On chickens, technology, gender and propaganda: Futurist Cooking
Futurist Cooking shows the relationship between gender, technology and food during the Italian fascist regime. Techno-scientific innovation had a prominent role in Futurist Cooking, but it did not imply societal innovation. On the contrary, gender roles were very conservative in the Futurist discourse and in line with the fascist propaganda.
During the 1930s, the typical meal of the average Italian was quite different than today. Mussolini’s fascist regime increasingly relied on autarky to sustain the country’s weak economy. Autarky policies were first envisioned in the mid-1920s, and heavily implemented one decade later, after the Italian invasion of Ethiopia (1935-1936) and the ensuing international sanctions. When it came to cooking, autarky meant even fewer ingredients than before, and a strong reliance on local products.
At the beginning of the decade, the Italian culinary tradition was further dismayed by a brand new cooking style: Futurist Cooking. In December 1930, futurist poet Filippo Tommaso Marinetti and futurist artist Fillia published the Manifesto della cucina futurista (Manifesto of futurist cooking), a short text outlining the futurists’ plans and ideas about the renewal of Italian cuisine. The Manifesto was followed by a series of conferences and dinners between Italy and France, the opening of a futurist restaurant in Turin, the “Osteria del Santopalato” (Tavern of the Holypalate), and finally a book, La cucina futurista (Futurist Cooking), published in 1932, collecting stories and anecdotes on the banquets, futurist cooking recipes, and sources on the controversies stirred by the manifesto.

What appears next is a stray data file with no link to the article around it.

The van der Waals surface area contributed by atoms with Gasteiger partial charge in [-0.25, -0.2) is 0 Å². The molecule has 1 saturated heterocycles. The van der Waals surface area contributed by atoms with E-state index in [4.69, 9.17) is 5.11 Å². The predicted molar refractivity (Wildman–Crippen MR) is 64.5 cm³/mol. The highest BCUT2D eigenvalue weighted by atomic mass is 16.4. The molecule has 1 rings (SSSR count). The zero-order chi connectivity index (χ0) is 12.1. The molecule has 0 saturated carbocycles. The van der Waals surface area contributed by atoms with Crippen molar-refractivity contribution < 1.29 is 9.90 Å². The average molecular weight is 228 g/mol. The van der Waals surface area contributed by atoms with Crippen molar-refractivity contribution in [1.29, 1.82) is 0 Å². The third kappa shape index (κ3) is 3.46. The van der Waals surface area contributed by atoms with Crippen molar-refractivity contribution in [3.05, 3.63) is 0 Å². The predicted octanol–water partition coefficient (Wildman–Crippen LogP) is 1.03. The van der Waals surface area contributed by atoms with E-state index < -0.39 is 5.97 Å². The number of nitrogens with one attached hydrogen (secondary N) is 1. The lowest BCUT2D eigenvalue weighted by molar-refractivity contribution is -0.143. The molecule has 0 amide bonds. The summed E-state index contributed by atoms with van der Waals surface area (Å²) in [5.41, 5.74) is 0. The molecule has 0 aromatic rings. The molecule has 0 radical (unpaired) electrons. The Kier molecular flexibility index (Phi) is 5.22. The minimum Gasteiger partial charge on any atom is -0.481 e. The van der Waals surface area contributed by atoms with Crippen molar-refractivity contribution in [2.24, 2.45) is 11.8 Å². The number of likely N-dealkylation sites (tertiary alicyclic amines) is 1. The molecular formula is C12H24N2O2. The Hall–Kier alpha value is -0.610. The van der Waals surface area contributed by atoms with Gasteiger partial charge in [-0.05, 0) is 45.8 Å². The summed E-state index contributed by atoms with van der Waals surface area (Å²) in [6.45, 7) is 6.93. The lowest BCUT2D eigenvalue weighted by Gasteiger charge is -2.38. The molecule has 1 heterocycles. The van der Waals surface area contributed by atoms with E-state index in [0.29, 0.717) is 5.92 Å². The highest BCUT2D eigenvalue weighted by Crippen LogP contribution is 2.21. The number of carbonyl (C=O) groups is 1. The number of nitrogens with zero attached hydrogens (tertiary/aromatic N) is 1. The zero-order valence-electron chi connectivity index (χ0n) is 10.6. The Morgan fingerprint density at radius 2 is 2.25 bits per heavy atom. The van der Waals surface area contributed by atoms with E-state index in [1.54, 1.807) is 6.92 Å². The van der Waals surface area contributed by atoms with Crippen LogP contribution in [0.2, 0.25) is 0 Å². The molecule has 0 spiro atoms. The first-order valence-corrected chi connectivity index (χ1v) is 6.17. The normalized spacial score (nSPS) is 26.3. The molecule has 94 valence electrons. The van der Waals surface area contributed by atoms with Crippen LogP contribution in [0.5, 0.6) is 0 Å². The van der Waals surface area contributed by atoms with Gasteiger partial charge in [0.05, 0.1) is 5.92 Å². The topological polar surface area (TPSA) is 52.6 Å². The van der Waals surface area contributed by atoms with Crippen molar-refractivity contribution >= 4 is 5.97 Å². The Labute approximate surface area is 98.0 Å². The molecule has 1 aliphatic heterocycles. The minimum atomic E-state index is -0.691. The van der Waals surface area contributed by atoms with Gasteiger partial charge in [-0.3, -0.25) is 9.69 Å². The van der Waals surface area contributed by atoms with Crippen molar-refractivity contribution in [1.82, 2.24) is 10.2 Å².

Marinetti, F. T., & Fillia, T. (1932). La cucina futurista, Stablimenti Grafici Alberto Matarelli (via Internet Archive)
Futurist Cooking was an artistic movement rather than a serious plan for gastronomical renewal. Yet, it is a fruitful starting point to investigate the relationship between gender, technology and poultry production in Italy, as all these elements had a role in the Futurist discourses and vision for the new Italian cuisine. Furthermore, because of the movement’s proximity with the Fascist regime, Futurist publications are also an entry point into the political use of food discourses.
The Manifesto, written in the typical flamboyant style of the Futurists, placed special emphasis on the role of scientific and technological innovation. Chemistry was envisioned as a crucial tool for the realisation of Futurist Cooking, towards the day when food could be entirely replaced by efficient chemical preparations:
We invite chemistry immediately to take on the task of providing the body with its necessary calories through equivalent nutrients provided free by the State, in powder or pills, albumoid compounds, synthetic fats and vitamins. (1932:29-30)
Chicken was a key ingredient in prominent futurist recipes, but new ingredients, pairings, preparations and serving methods were also introduced. The Carneplastico (meat sculpture) by Fillia, one of the most famous Futurist recipes, was a vertical meatloaf resting on “three golden spheres of chicken meat”, and “a symbolic interpretation of all the varied landscapes of Italy”.
Art curator Sarah Urist Green has attempted to recreate the carneplastico (PBS Digital Studio).
An entire chicken was the main ingredient of “pollofiat” (chickenfiat, “fiat” is an exhortation meaning “let it be done” in Latin), a futurist recipe by architect Nikolay Diulgheroff which gave a modern twist to poultry meat by flavouring it with steel and whipped cream: